The something new in Microsoft.NET is Web Services comprised of .NET Building Block Services, plus proprietary and third party Web Services. Web Services are again dependent on the new .NET Framework linked to a whole range of .NET Building Block Services such as calendaring, messaging, authentication, and validation to be provided by Microsoft on a Internet-wide basis. In addition, there is a .NET Device component that allows Web Services to communicate with any new handheld, cell phone, or other so-called Web Appliance in as transparent a fashion as possible. However, .NET Devices is the least defined of the Microsoft.NET components. Similarly, .NET is still evolving, making it difficult to get an exact profile of the .NET Building Block Services and details of when they will become available, what the charges for them will be, and how they fit into the Web Services development environment.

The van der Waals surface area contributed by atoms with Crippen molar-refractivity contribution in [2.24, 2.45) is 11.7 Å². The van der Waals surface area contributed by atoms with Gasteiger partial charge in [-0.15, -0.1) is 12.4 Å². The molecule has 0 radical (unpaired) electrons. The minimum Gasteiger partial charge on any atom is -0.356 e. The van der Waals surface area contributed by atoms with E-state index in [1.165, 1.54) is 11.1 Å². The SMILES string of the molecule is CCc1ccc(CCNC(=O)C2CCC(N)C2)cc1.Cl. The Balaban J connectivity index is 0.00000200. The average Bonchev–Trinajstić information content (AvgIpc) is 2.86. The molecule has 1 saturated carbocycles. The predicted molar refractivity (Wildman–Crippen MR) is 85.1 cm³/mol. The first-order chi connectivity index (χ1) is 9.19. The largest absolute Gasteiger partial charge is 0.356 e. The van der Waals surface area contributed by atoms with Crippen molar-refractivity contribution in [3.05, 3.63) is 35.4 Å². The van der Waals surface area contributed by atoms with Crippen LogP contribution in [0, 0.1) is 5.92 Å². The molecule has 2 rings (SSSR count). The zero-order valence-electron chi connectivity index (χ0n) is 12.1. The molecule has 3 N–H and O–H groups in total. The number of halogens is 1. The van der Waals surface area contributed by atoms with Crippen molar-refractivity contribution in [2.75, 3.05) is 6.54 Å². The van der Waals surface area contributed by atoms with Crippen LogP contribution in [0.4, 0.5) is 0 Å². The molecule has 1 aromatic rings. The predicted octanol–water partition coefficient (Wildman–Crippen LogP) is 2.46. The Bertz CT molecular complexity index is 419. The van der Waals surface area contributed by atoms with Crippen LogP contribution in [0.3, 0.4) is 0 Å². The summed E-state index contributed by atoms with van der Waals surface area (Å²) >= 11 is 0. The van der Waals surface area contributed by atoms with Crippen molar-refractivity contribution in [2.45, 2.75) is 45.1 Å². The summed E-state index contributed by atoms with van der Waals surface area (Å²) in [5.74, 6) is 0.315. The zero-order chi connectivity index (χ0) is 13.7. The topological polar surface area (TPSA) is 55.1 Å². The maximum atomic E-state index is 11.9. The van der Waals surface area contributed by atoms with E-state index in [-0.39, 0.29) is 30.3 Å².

The something borrowed in .NET is the aforementioned .NET Framework. In a tour de force of Microsoft-type innovation, the company has embraced and extended Sun's Java blueprint in some technically astute ways. First, Microsoft engineers have borrowed the strengths of Java and created a new, and yes improved, programming language called C# (C sharp). C# retains most of the simplicity, security, and ease of development of Java, borrowing most of its keywords and much of its syntax directly from Java. But C# improves on Java's lack of interoperability with other languages and components. C# also adds much better compile-time manageability, plus a half dozen other improvements large and small.
But there are some downsides. C# reopens the pointer and memory management can of worms and currently lacks Java's cross-platform portability, several deployment modes, and comprehensive API. These shortcomings tend to cause some analysts interviewed at the PDC to dismiss C# as either too little or too late or both. Sun should be so lucky.